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His claret, at a sup, absorb it, *
And fustigate him round his orbit.-
But Jove resolv'd the braggadocio
Should ne'er from this time forth his nose shew;
So gave him salt eel for his supper,
And pild Mount Ætna on his crupper.
+ Pent underneath his mountain tomb
A living death’s tremendous doom
The prostrate swagg’rer undergoes;
Yet still with wonted rage he glows.
Oppress’d with more than mortal pain
He writhes and strives to rise in vain,
And, bellowing in despair and ire,
Black bile commix’d with sulph'rous fire
Disgorges : through th' incumbent load
Bursting, th' imprison'd flames explode,

* The Man i' the moon drinks claret,

Eats powder'd beef, cabbage, and carot;
But a cup of good Malaga sack
Will fire the bush at his back.

Old Ballad. of Fama est, Enceladi semustum fulmine corpus

Urgeri mole hac, ingentemque insuper Ætnam
Impositam, ruptis flammam exspirare caminis :
Et, fessum quoties mutat latus, intremere omnem
Murmure Trinacriam, et cælum subtexere fumo.

Virg. Æn. Lib. III.

To Heav'n renew'd defiance bear,
And tell the Gods who sent 'em there.-

Fam’d Orator of Palace yard,
Thy melting eyes O lend the Bard !
Lend him thy bowels of compassion,
And pathos of the newest fashion,
To wail, with sympathizing grief,
The fall of each Insurgent Chief;
For when a rank arch-rebel dies,
In F*x's civic eulogies,
(Like homely jade by beauty-washes,
Or sugar-candy from molasses),
Regen’rated, transform’d, refin’d,
He soars, the noblest of his kind,
Heroes and demigods among ;
A gilded fly from ordure sprung.*

+ Hung be the SHAKSPEARE's bar with black Stript off an undertaker's back!

* See Mr. Fox's Speech at the Whig Club, June 6, 1798. + Hung be the heav'ns with black,--yield day to night!

Henry V1. Purt I. Act. i.

The club's conven’d.—Yield day to night!
Waiter !—but half the candles light;
And half of that same half snuff out!
Enlightend Whigs can dine without.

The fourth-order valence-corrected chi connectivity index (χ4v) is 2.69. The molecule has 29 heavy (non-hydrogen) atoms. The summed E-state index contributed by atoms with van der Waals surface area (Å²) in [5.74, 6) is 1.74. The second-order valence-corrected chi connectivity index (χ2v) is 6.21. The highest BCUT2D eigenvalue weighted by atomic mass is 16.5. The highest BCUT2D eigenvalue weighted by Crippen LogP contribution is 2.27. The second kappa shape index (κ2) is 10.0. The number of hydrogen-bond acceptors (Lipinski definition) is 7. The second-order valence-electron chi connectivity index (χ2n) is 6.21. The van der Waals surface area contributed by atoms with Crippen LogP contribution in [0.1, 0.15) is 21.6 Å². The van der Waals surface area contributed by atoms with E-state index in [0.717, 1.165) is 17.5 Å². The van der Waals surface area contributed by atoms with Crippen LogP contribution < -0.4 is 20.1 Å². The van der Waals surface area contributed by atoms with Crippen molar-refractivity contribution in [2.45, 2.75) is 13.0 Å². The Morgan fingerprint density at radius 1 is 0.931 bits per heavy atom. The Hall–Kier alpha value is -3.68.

Cold be the cod-fish, cold the sirloin !
The claret not worth two-pence sterling,
The punch of brandy void and lemon,
The soup black broth of Lacedemon,
The beef steaks scorch'd, the oysters stinking,
The port fit for the Devil's drinking !
Half boild too let the pudding come
A mealy waste without a plumb!
And let Dutch herrings shed their pickle
In sympathy with tears that trickle
Down Opposition cheeks and noses,
While F*x, his friend's apotheósis
Proclaims, the solitary herald
Of all thy virtues, fell F***g****d !*
To kind oblivion loth to trust
Defunct Rebellion's sacred dust !-

*

Ergo nunc Dama sodalis
Nusquam est ? unde mihi tam fortem, tamque fidelem
Sparge subinde: et si paulum potes illacrymare.

Hor. Sat. Lib. II. Sat. v.

So hails the Democratic strain, Philosophy, thy patriot reign! So sound the lore, so pure the theme Of thine inebriate académe! Philosophy !-Not Thou of old Heav'n-born to bless an age of gold; Whose penetrating glance descried The bounds which right from wrong divide, And on the wretch indignant frown'd Who dar'd those contraries confound; Philosophy, at whose command Fled Anarchy and Strife the land, Peace rais’d her olive-circled brow, And Plenty bloom'd on ev'ry bough ; Benignant at whose side enthron'd, Religion her fair Sister own'd: While both their institutes combin'd To humanize and bless mankind.

Far other characters arise !
Far other prospects court our eyes !
Philosophy revers’d we view,
Not of the Old School but the New.

VOL, II.

Philosophy, which sets at nought
All that was dear and sacred thought,
And leaves for probity no room
In this world or the world to come:
Here decollates as useless lumber,
There dooms it to Eternal Slumber. *
Philosophy, of curst extraction,
Whom Infidelity and Faction
Evok'd from midnight darkness Stygian
To plunder, and proscribe Religion,
And half th' insensate globe ensnare
With hollow smile and tinsels glare :
As Paphos' Sov’reign meretricious
Rose from the sea so fair and specious,
Yet, spite of all that lovers swore,
And poets lied, was but a wh—,
Philosophy, inveterate foe
Of order, truth, and peace below,
Whose rancour never can be spent
'Till cach rever'd establishment,

*“La Mort EST UN SOMMEIL ETERNELLE.” Inscription for a public Burial Place, decreed by the French Convention, 1793.

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